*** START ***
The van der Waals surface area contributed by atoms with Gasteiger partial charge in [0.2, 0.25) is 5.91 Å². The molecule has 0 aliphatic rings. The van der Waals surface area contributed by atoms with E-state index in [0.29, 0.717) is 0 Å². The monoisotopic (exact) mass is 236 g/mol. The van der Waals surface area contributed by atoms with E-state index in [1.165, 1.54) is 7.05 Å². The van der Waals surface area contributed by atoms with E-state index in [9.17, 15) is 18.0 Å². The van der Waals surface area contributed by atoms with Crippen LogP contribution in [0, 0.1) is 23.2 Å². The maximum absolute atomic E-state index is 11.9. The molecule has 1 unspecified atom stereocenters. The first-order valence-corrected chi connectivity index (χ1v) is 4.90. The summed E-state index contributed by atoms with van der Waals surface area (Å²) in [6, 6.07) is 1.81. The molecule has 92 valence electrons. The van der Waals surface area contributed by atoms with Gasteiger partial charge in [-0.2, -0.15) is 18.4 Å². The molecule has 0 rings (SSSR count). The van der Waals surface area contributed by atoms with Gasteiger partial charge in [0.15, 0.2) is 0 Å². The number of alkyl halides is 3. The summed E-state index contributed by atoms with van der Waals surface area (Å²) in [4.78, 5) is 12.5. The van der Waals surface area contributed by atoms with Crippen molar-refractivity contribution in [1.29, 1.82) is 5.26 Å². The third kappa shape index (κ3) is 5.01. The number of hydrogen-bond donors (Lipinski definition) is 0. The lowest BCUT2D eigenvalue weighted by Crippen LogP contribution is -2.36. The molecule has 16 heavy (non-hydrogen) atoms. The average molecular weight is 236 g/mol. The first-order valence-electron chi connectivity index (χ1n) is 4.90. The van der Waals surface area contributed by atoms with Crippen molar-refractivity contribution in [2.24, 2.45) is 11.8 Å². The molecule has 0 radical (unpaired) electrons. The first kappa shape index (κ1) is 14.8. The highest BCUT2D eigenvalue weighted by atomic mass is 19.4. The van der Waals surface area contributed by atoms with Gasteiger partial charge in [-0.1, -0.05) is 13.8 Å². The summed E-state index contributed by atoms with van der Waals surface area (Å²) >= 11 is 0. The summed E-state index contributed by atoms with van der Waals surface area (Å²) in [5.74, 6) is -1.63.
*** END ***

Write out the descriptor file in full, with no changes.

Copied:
The van der Waals surface area contributed by atoms with Gasteiger partial charge in [0.2, 0.25) is 5.91 Å². The molecule has 0 aliphatic rings. The van der Waals surface area contributed by atoms with E-state index in [0.29, 0.717) is 0 Å². The monoisotopic (exact) mass is 236 g/mol. The van der Waals surface area contributed by atoms with E-state index in [1.165, 1.54) is 7.05 Å². The van der Waals surface area contributed by atoms with E-state index in [9.17, 15) is 18.0 Å². The van der Waals surface area contributed by atoms with Crippen LogP contribution in [0, 0.1) is 23.2 Å². The maximum absolute atomic E-state index is 11.9. The molecule has 1 unspecified atom stereocenters. The first-order valence-corrected chi connectivity index (χ1v) is 4.90. The summed E-state index contributed by atoms with van der Waals surface area (Å²) in [6, 6.07) is 1.81. The molecule has 92 valence electrons. The van der Waals surface area contributed by atoms with Gasteiger partial charge in [-0.2, -0.15) is 18.4 Å². The molecule has 0 rings (SSSR count). The van der Waals surface area contributed by atoms with Gasteiger partial charge in [0.15, 0.2) is 0 Å². The number of alkyl halides is 3. The summed E-state index contributed by atoms with van der Waals surface area (Å²) in [4.78, 5) is 12.5. The van der Waals surface area contributed by atoms with Crippen molar-refractivity contribution in [1.29, 1.82) is 5.26 Å². The third kappa shape index (κ3) is 5.01. The number of hydrogen-bond donors (Lipinski definition) is 0. The lowest BCUT2D eigenvalue weighted by Crippen LogP contribution is -2.36. The molecule has 16 heavy (non-hydrogen) atoms. The average molecular weight is 236 g/mol. The first-order valence-electron chi connectivity index (χ1n) is 4.90. The van der Waals surface area contributed by atoms with Crippen molar-refractivity contribution in [2.24, 2.45) is 11.8 Å². The molecule has 0 radical (unpaired) electrons. The first kappa shape index (κ1) is 14.8. The highest BCUT2D eigenvalue weighted by atomic mass is 19.4. The van der Waals surface area contributed by atoms with Gasteiger partial charge in [-0.1, -0.05) is 13.8 Å². The summed E-state index contributed by atoms with van der Waals surface area (Å²) >= 11 is 0. The summed E-state index contributed by atoms with van der Waals surface area (Å²) in [5.74, 6) is -1.63.